Earlier this week, the IISaM project team continued their mission to spread word of what the project has achieved by holding a dissemination event in Birmingham. The aim of the day was to bring together some of the people who have been key to the project’s success with others who are interested to explore the impact of information sharing on their work, and to consider how we move forward from here. Attendees heard from a range of those involved in the project’s development, but the project team then asked them to get involved themselves, during two workshop sessions.
First up was Mark Fisher, who chaired the project’s Board during the first twelve months. Mark provided an introduction to the project, outlining the way in which information sharing has grown in importance to government, and giving an insight into the impact it has on the social justice team that he leads at the Department for Work and Pensions. Stephen Curtis, member of the IISaM working group and Strategy and Policy manager at Leicestershire County Council followed, giving delegates a sense of what IISaM has learnt over the course of the project, and how that has influenced the tools that are now available to support others addressing similar issues. Liz Clark, Assistant Director for Information and Technology, followed on with a more detailed look at the Multi Agency Information Sharing Hub designed and developed in Leicestershire. Afternoon speakers included David Evans (ICO), who gave a view on the role of legislation in shaping and facilitating appropriate sharing; and Charlotte Piper (DCLG), who shared the lessons learnt during the Whole Place Community Budgets pilot, as well as reiterating her department’s commitment to seeing the work of IISaM continue and evolve.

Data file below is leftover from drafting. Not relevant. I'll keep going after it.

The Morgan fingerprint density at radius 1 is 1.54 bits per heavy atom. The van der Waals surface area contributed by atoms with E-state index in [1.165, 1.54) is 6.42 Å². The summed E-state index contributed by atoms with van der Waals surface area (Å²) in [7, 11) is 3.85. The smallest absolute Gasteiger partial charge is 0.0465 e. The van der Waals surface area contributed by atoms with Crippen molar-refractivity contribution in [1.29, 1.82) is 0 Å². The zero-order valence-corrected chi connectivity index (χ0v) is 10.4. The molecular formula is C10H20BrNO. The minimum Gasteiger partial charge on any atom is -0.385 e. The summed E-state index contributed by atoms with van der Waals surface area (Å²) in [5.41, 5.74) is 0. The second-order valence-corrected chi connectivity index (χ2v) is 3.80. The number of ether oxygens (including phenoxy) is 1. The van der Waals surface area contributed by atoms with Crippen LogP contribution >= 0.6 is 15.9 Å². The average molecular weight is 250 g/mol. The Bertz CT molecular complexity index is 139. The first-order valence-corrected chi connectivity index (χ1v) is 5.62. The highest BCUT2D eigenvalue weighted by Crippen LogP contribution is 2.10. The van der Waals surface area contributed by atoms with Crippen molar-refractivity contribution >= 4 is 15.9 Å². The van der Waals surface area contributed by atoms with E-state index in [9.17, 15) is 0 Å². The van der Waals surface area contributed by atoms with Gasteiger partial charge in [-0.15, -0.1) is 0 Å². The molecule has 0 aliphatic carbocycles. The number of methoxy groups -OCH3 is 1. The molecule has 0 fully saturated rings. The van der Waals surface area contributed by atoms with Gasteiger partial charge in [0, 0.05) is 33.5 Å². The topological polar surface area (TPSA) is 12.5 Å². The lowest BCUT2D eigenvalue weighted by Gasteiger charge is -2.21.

During the workshop sessions, attendees were challenged to consider the role of their own organisation, and to suggest how each organisation could support the ongoing work to resolve information sharing issues. Delegates then considered what success in improving information sharing would look like, thinking about the perspectives of central and local government, those involved in delivering public services, and the service user themselves.
We are in the process of gathering together the conclusions reached during the workshop debates, but some early thoughts include:
- An aspiration is that programmes of work such as IISaM are no longer needed; information sharing is part of business as usual;
- This would be aided by all those involved in gathering, analysing and using information having an understanding of the importance of better information in improving services;
- That progress in highlighting the importance of information sharing is made when those at the top of an organisation are convinced – IISaM could have a role in reaching out to those individuals;
- And that there are a few ways in which a case can be made – both by better understanding the benefits of information sharing (perhaps reduced cost, or better service delivery), and by sharing stories of where it works in practice.
Many of the comments on the day pointed out that, although progress has been made, it will take a concerted effort over a longer period of time to start the process of cultural change that will be needed. Everyone in the room has a role to play, particularly when it comes to sharing the stories of how information sharing can be done; if you have a story that you think could make a good case study for the IISaM website, please get in touch! We can help you turn your experiences into something that’s of benefit to others.